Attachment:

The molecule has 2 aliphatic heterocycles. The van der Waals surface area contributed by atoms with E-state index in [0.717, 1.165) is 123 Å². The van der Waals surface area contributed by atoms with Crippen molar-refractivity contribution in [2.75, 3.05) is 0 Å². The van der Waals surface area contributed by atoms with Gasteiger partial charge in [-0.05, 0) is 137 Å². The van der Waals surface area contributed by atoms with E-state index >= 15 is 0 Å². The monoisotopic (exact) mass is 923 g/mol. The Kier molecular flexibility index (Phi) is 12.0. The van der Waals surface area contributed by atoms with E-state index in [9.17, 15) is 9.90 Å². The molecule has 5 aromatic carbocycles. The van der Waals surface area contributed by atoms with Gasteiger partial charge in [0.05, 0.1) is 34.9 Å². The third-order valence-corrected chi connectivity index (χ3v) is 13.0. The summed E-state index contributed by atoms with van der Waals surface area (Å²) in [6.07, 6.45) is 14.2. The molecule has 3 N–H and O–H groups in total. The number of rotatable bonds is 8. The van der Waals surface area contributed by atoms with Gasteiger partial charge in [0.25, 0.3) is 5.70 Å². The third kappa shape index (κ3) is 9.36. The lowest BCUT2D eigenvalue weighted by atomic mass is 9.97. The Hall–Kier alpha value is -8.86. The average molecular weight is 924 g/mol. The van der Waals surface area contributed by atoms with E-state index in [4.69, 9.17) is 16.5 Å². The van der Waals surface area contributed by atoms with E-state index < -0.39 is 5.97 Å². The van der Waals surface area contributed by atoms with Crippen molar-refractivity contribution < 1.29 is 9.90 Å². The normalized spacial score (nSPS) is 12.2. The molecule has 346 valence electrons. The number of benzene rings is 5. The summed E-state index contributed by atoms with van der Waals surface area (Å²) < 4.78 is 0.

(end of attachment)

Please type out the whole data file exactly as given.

The molecule has 2 aliphatic heterocycles. The van der Waals surface area contributed by atoms with E-state index in [0.717, 1.165) is 123 Å². The van der Waals surface area contributed by atoms with Crippen molar-refractivity contribution in [2.75, 3.05) is 0 Å². The van der Waals surface area contributed by atoms with Gasteiger partial charge in [-0.05, 0) is 137 Å². The van der Waals surface area contributed by atoms with E-state index >= 15 is 0 Å². The monoisotopic (exact) mass is 923 g/mol. The Kier molecular flexibility index (Phi) is 12.0. The van der Waals surface area contributed by atoms with E-state index in [9.17, 15) is 9.90 Å². The molecule has 5 aromatic carbocycles. The van der Waals surface area contributed by atoms with Gasteiger partial charge in [0.05, 0.1) is 34.9 Å². The third-order valence-corrected chi connectivity index (χ3v) is 13.0. The summed E-state index contributed by atoms with van der Waals surface area (Å²) in [6.07, 6.45) is 14.2. The molecule has 3 N–H and O–H groups in total. The number of rotatable bonds is 8. The van der Waals surface area contributed by atoms with Gasteiger partial charge in [0.25, 0.3) is 5.70 Å². The third kappa shape index (κ3) is 9.36. The lowest BCUT2D eigenvalue weighted by atomic mass is 9.97. The Hall–Kier alpha value is -8.86. The average molecular weight is 924 g/mol. The van der Waals surface area contributed by atoms with E-state index in [4.69, 9.17) is 16.5 Å². The van der Waals surface area contributed by atoms with E-state index < -0.39 is 5.97 Å². The van der Waals surface area contributed by atoms with Crippen molar-refractivity contribution < 1.29 is 9.90 Å². The normalized spacial score (nSPS) is 12.2. The molecule has 346 valence electrons. The number of benzene rings is 5. The summed E-state index contributed by atoms with van der Waals surface area (Å²) < 4.78 is 0.